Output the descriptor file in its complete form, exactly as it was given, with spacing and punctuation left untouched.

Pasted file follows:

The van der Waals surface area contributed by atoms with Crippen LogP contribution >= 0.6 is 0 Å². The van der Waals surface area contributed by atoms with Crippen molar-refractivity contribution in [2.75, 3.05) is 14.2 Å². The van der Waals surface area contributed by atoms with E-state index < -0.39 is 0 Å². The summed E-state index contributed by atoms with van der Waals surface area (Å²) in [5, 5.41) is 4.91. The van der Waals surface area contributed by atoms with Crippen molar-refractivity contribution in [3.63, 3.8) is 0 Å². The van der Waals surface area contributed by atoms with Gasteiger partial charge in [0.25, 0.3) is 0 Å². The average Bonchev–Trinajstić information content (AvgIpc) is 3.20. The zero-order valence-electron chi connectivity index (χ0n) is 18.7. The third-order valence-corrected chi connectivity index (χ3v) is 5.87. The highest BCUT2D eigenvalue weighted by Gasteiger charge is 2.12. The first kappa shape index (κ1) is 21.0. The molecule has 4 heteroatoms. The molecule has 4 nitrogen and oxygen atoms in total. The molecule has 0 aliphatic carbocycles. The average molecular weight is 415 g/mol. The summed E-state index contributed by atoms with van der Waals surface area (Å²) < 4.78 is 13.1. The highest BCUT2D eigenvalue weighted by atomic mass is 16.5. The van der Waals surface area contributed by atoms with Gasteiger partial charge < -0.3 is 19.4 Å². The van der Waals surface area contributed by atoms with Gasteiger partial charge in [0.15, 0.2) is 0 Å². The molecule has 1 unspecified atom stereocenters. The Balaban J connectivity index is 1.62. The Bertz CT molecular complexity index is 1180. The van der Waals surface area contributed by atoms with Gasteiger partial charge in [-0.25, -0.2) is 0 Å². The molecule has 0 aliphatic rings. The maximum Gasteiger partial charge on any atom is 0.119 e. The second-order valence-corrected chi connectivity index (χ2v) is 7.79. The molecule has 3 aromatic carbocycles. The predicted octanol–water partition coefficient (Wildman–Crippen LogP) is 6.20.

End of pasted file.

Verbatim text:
The van der Waals surface area contributed by atoms with Crippen LogP contribution >= 0.6 is 0 Å². The van der Waals surface area contributed by atoms with Crippen molar-refractivity contribution in [2.75, 3.05) is 14.2 Å². The van der Waals surface area contributed by atoms with E-state index < -0.39 is 0 Å². The summed E-state index contributed by atoms with van der Waals surface area (Å²) in [5, 5.41) is 4.91. The van der Waals surface area contributed by atoms with Crippen molar-refractivity contribution in [3.63, 3.8) is 0 Å². The van der Waals surface area contributed by atoms with Gasteiger partial charge in [0.25, 0.3) is 0 Å². The average Bonchev–Trinajstić information content (AvgIpc) is 3.20. The zero-order valence-electron chi connectivity index (χ0n) is 18.7. The third-order valence-corrected chi connectivity index (χ3v) is 5.87. The highest BCUT2D eigenvalue weighted by Gasteiger charge is 2.12. The first kappa shape index (κ1) is 21.0. The molecule has 4 heteroatoms. The molecule has 4 nitrogen and oxygen atoms in total. The molecule has 0 aliphatic carbocycles. The average molecular weight is 415 g/mol. The summed E-state index contributed by atoms with van der Waals surface area (Å²) < 4.78 is 13.1. The highest BCUT2D eigenvalue weighted by atomic mass is 16.5. The van der Waals surface area contributed by atoms with Gasteiger partial charge < -0.3 is 19.4 Å². The van der Waals surface area contributed by atoms with Gasteiger partial charge in [0.15, 0.2) is 0 Å². The molecule has 1 unspecified atom stereocenters. The Balaban J connectivity index is 1.62. The Bertz CT molecular complexity index is 1180. The van der Waals surface area contributed by atoms with Gasteiger partial charge in [-0.25, -0.2) is 0 Å². The molecule has 0 aliphatic rings. The maximum Gasteiger partial charge on any atom is 0.119 e. The second-order valence-corrected chi connectivity index (χ2v) is 7.79. The molecule has 3 aromatic carbocycles. The predicted octanol–water partition coefficient (Wildman–Crippen LogP) is 6.20.